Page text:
In the end this loan program ends up cheaper than their leasing agreement offer, the “Power Purchase Agreement,” in which customers pay 15 cents per kilowatt-hour, increasing at 2.9% per year. They are going to continue offering the leasing option for customers, though in most cases it will be more expensive to lease than to own. “The only reason you’d go with a lease is if you pay low or no federal taxes,” in which case the 2nd year 30% tax credit would not apply, he added.

And depending on where you live, it’s potentially much cheaper than traditional power-company power. According to the US Energy Information Administration, the typical US resident used 10,837 kilowatt-hours of power in 2012. For a household paying the average rate of 13 cents per kilowatt-hour, that power would cost about $1400. In the first year, that household would pay about $330 more for their power, but in the second year they would see a savings of about $100. But a household paying 20 cents per kilowatt-hour would see a more dramatic savings of about $430 in the first year, and $870 in the second year.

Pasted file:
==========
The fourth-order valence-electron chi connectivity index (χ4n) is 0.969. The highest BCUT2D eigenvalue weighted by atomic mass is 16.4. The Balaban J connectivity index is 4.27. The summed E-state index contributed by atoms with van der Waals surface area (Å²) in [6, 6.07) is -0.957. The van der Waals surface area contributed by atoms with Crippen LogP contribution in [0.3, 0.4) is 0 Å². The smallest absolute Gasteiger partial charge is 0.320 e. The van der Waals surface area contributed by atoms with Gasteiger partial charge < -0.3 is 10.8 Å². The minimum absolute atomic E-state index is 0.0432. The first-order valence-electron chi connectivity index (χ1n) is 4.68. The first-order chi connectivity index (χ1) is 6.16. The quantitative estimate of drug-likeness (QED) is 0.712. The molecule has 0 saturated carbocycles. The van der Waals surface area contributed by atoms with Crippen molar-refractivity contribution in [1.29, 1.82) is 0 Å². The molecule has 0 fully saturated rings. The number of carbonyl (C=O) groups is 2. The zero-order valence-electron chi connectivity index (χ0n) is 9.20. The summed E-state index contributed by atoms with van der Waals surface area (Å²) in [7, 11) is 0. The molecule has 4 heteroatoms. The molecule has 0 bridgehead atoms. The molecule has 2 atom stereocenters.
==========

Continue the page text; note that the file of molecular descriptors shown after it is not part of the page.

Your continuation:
In addition to saving money, solar power substantially reduces pollution compared to fossil fuels, and allows households to move towards energy independence.

One possible disadvantage to the MyPower program is that solar power, like virtually all technology, is bound to improve dramatically over the next 30 years, both dropping in cost and increasing in efficiency. In fact, futurist Ray Kurzweil predicts that we will have unlimited, free solar energy in just 20 years. If that happens, SolarCity owners could find themselves paying for obsolete equipment.

However, as Jonathan Bass, SolarCity’s vice president of communications, wrote in an email: “The value of the solar system is the electricity it produces. Electricity is a commodity, and we expect it to become more valuable, not less, over the next 30 years as retail rates rise, so we don’t expect customers to want to incur the cost of installing a new system during the term.”

The MyPower program will help SolarCity expand their residential solar power products into new markets — and could dramatically decrease the cost of power for many people.

IMAGE: solarcity